The Soweto Uprisings of 1976
This past Saturday, while many of us were enjoying the warmth and the World Cup, Children of Africa Day was celebrated around the world.
Officially known as the Day of the African Child, June 16th is an annual, internationally recognized event celebrating of the lives and spirit of African children.
The holiday was established in 1991 by the Organization of African Unity in commemoration of the roughly 20,000 South African children who demonstrated tenacity and courage in the face of oppression during the Soweto Uprisings of 1976. The uprisings were a series of student-led demonstrations against the apartheid regime's racially oppressive practices in schools. The Soweto youths protested against being taught in the colonial tongue and demanded their right to a better education. Met with unsparing police brutality, hundreds of black schoolchildren were killed.
Observing June 16th
Various communities have adopted this holiday as a tradition, and each celebration is quite unique.
- At Mainsprings, a non-profit providing refuge, health care and education to around 50 schoolgirls in Kitongo, Tanzania, June 16th is celebrated as a communal birthday party. Many of the resident girls come from backgrounds of trauma and neglect and do not all know their birth dates, making June 16th a pretty special day.
- In South Africa, June 16th is known as Youth Day, a public holiday in which common threats to young people, such as drug abuse and crime, are openly addressed. The day is intended not only to celebrate the youth of today, but those whose efforts and legacy led to its establishment.
- The international non-profit Girls Not Brides observes June 16th as a day that "provides an opportunity for Girls Not Brides members to encourage action to address child marriage at the regional, national and local levels.”
- Save the Children in Malawi organizes an annual street march featuring band music, theatrical performances and a children's parade, drawing many spectators and attention to the cause.
- Okakarara, Namibia, held a colorful public forum with speeches by the city's mayor and other government officials on June 16th this year. The event emphasized youth enrollment in schools and the imperative that parents be involved in educational reform.
Why This Day Matters
Nearly three decades later, Day of the African Child is still recognized in honor of the Soweto schoolchildren and as a symbol of the ongoing need for educational reform throughout Africa. Threats to children such as sex trafficking, extremist influence and military recruitment are all-too-common realities in high-risk areas impacted by poverty and corruption. Protecting children from these perils and building support for the improvement of educational opportunities provided to African children are essential to inducing tangible and immediate change.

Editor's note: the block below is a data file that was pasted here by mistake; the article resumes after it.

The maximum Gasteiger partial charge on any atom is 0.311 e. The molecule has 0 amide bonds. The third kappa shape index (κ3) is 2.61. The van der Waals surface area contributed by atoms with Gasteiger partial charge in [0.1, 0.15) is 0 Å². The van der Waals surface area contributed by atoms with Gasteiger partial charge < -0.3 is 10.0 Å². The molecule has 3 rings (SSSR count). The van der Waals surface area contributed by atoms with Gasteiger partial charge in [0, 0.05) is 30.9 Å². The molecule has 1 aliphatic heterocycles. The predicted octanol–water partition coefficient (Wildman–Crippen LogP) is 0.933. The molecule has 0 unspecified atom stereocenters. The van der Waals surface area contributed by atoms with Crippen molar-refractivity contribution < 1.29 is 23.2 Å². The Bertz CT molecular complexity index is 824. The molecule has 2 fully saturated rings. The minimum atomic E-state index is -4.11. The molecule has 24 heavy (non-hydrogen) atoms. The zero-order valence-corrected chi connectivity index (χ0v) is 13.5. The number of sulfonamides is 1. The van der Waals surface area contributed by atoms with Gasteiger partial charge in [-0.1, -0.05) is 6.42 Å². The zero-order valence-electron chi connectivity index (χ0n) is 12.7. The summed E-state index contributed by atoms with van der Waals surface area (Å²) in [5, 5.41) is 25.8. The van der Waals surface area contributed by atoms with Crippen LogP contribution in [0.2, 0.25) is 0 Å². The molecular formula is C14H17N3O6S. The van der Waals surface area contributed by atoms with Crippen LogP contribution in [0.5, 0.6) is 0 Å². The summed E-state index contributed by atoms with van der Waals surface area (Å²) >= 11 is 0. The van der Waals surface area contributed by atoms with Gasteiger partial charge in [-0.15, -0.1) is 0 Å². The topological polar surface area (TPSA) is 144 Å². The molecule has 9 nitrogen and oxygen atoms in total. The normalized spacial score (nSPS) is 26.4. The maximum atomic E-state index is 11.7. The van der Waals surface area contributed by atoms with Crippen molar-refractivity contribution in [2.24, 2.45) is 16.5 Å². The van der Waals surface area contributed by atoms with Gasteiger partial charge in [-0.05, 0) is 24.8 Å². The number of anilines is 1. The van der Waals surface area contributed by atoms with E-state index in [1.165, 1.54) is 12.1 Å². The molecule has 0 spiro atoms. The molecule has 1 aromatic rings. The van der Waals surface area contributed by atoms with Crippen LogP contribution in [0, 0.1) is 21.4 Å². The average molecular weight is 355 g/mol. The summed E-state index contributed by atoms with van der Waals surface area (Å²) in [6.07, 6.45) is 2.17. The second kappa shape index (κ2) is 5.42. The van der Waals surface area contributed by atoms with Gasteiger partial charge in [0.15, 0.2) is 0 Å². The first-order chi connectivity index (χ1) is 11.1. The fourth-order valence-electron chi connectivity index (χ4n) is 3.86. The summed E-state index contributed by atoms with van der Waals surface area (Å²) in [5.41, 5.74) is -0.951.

A recent article published by The Guardian underscores the need for justice systems in Africa to undergo reform, calling for the implementation of policies which protect and serve youths rather than vilifying them.
The article details how despite recent progress, "children with disabilities; victims of trafficking, sexual abuse and violence; orphans; refugees and migrants are routinely discriminated against: they are denied access to justice, to adequate legal representation and to fair trial."
The article notes that as disheartening as it is, "children remain predominantly invisible in the justice systems in Africa" and "that traditional, customary or religious justice remains largely unregulated and renders children particularly vulnerable." The article encourages legal reform as the means for bringing African justice systems "into line with international standards and principles such as the Convention on the Rights of the Child and the African Charter on the Rights and Welfare of the Child."
The Trump administration has separated nearly 2,000 children from their parents in a six-week period. The recently declared "zero tolerance" crackdown on illegal immigration has law enforcement scrambling to obey Trump's order to end "catch and release" detentions of migrants. But in practice, "zero tolerance" really amounts to zero humanity.
Former First Lady Laura Bush, in addition to a growing number of Republican lawmakers and conservative news outlets, has condemned the inhumanity of family separation, calling on Trump and the Department of Homeland Security to prohibit such a policy at Border Patrol.
To hear of such stories happening so close to home is more than distressing, but also serves as a wakeup call to those unaware of just how ubiquitous harsh realities like this are for children around the world. We should strive to apply Youth Day's 2018 theme — leave no child behind for African development — to a more universal imperative: leave no child behind, anywhere.